Orlando must invest in reliable public transit to become a world class city
Come Out With Pride Orlando recently submitted a bid to host World Pride in 2026, the 10 year anniversary of the Pulse tragedy.
This global celebration of love and equality has been previously held in cities like London, Madrid, and New York City.
If selected, this event is predicted to draw over a million people from across the globe, generating billions in economic impact.
Orlando is a vibrant and diverse city, full of love and respect and kindness, put on display as we mourned together after June 12, 2016.
However, compared to other cities like Amsterdam bidding for World Pride, Orlando is at a huge disadvantage for one reason: it does not have a world class transit system.
Previous hosts have world famous transit like the London Tube and the NYC Subway.
Orlando has LYNX and Sunrail, operated infrequently for people who cannot afford cars, not as realistic alternatives to driving.
We need to make a significant investment in mass transit to catch up to other potential host cities because Orlando cannot accommodate a million more cars.
Dedicated funding, like Orange County Mayor Jerry Deming’s proposed penny sales tax for transportation, would allow Orlando to compete globally for massive events like World Pride or the World Cup.
International visitors accustomed to the gleaming high speed rail and automated rapid transit of Europe and Asia will not want to visit a city with buses and trains that run hourly and not late night or weekends.
As one of the fastest growing regions in the country, Orlando cannot continue to invest in infrastructure for cars only.
Geometry means we cannot grow if everyone drives; there is simply not enough space.
Our largest employer understands this.
Disney World could not accommodate 60 million annual visitors by car, which is why it has an extensive transit system. With three monorail lines, frequent buses, ferries, and even an aerial gondola, Disney’s multimodal transportation options are an essential part of the magic.
Public transit has many benefits beyond merely providing mobility options. It relieves congestion, saves workers money, and helps protect our environment and air quality.
Orlando’s transit system does none of these things.
One of the most common questions on job applications is, ” Do you have reliable transportation?”. A bus that comes every hour is not reliable, yet that is how often half of all LYNX routes run.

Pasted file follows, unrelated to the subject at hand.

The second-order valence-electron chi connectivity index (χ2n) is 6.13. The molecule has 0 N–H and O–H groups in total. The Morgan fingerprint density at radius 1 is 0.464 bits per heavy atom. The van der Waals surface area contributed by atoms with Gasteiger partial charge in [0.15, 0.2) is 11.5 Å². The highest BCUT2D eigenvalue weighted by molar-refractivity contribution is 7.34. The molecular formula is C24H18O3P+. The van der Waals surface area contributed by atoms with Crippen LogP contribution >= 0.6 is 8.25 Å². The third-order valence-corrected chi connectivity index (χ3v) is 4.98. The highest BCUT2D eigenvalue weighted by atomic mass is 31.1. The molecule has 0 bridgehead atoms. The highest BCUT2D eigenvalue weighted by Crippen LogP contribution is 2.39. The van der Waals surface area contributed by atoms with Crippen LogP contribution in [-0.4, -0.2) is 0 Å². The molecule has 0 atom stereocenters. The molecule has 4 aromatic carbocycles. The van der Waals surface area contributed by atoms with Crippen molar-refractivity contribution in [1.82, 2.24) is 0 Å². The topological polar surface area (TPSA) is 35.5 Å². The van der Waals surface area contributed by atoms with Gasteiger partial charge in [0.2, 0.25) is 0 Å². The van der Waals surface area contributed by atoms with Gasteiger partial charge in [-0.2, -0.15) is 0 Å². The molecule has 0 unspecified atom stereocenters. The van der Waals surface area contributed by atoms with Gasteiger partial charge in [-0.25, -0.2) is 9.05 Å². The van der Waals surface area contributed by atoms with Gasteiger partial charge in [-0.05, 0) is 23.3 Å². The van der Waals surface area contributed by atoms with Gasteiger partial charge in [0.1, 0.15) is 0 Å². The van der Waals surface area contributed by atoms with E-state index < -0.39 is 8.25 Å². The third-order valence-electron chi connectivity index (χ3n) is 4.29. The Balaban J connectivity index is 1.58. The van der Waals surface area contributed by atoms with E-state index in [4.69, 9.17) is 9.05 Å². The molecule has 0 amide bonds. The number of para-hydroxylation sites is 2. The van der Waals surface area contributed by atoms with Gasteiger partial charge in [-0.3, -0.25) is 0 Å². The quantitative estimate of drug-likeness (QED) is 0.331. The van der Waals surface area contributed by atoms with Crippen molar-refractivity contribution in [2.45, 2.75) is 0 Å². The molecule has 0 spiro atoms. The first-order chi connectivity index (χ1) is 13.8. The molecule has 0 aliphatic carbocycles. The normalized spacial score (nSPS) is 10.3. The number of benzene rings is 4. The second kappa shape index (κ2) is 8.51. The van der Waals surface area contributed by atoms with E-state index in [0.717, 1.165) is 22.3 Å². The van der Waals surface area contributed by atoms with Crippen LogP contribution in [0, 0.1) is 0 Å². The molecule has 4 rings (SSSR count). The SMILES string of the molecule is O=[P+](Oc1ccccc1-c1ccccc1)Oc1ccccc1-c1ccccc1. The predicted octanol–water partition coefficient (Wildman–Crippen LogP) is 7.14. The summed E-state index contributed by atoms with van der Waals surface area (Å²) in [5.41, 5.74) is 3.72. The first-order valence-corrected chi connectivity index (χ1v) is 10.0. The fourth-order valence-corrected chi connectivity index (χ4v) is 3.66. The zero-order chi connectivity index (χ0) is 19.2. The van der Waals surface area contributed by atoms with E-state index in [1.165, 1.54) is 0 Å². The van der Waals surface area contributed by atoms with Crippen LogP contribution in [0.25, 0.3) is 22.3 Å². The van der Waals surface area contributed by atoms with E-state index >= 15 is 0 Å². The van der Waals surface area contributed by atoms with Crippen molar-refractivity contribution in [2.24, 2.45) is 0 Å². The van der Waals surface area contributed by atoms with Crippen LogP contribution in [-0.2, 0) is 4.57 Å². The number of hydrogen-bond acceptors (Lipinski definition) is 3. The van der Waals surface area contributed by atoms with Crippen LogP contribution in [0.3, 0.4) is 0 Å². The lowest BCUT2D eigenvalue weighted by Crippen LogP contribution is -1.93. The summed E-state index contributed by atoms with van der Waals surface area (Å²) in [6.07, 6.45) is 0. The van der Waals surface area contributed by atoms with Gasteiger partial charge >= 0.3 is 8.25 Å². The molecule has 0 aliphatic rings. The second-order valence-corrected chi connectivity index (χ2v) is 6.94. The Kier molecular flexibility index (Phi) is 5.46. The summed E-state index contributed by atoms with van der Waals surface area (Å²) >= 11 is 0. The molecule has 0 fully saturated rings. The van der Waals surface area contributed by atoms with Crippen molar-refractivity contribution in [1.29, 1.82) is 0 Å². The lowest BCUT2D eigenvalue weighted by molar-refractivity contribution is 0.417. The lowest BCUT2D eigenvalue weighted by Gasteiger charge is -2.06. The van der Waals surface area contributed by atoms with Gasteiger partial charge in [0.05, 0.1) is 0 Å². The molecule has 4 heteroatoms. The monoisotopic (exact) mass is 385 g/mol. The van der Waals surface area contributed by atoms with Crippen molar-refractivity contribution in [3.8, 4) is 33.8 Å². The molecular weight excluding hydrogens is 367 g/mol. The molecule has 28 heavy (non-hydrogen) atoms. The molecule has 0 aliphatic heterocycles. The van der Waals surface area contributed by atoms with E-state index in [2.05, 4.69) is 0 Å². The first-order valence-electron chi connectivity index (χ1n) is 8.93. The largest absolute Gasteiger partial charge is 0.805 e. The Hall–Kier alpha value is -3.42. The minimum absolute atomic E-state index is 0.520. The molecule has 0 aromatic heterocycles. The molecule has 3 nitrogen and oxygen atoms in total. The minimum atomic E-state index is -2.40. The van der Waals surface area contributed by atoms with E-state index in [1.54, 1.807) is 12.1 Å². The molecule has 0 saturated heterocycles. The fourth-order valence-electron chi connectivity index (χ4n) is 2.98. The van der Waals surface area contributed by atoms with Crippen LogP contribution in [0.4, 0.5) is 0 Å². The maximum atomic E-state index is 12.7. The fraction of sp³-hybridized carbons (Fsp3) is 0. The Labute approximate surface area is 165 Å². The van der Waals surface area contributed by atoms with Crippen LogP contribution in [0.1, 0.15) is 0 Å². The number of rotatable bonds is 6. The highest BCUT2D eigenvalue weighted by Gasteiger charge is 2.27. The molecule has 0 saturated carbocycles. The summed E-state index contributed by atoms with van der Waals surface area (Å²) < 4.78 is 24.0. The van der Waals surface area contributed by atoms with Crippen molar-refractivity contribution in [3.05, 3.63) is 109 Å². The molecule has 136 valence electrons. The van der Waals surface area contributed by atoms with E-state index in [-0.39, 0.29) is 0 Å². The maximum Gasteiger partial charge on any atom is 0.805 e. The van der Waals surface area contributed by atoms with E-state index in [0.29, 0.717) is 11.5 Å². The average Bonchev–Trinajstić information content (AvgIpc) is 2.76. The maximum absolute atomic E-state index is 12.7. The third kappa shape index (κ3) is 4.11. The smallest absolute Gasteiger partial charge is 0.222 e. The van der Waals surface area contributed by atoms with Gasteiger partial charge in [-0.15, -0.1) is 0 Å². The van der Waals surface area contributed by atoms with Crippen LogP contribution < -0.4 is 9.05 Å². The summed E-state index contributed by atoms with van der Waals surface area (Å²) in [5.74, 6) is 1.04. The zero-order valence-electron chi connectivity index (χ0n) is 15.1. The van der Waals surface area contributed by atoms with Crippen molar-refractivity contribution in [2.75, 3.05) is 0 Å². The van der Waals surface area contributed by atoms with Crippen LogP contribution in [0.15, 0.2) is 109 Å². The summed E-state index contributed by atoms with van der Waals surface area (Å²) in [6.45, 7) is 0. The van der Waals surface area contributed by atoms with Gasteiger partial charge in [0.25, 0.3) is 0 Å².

Our inadequate transit was documented in vivid detail in Orlando Sentinel’s Laborland report from 2019, chronicling the 3 hour commute of a blind Disney worker that takes 30 minutes by car. According to a report by Orlando Economic Partnership, there are 527,000 Orlando jobs within 30 minutes driving, but only 5,600 jobs accessible by transit in the same time.
We are failing our most vulnerable workers who rely on LYNX and failing to compete economically. There is a reason Orlando only has one Fortune 500 company.
To their credit, LYNX understands the problem. Their upcoming service change on December 12 is a step in the right direction by adding more frequent, late night, and express service to major employment centers like Universal, Disney and OIA.
Unfortunately, they do not have the resources to implement their transformative vision, which includes Sunrail to the airport and Bus Rapid Transit on major corridors.
LYNX’s lack of dedicated funding has been cited as a problem since 1993, yet leaders have done nothing.
Mayor Deming’s transportation tax, originally proposed for the 2020 election but shelved due to the COVID-19 pandemic, would change this.
With life returning to normal, Demings has spoken of putting it on the ballot for approval in 2022.
With the $600M this is expected to generate annually, LYNX could double service. Half of all routes would come every 15 minutes or better, with over 90% coming at least every half hour.
No more hourly waits for long suffering LYNX riders.
Congress recently passed the $1.2 Trillion Bipartisan Infrastructure Bill, which included a historic $100 billion investment in transit. Orange County should follow their lead by putting transportation funding on the ballot in 2022, investing in a more sustainable and prosperous future.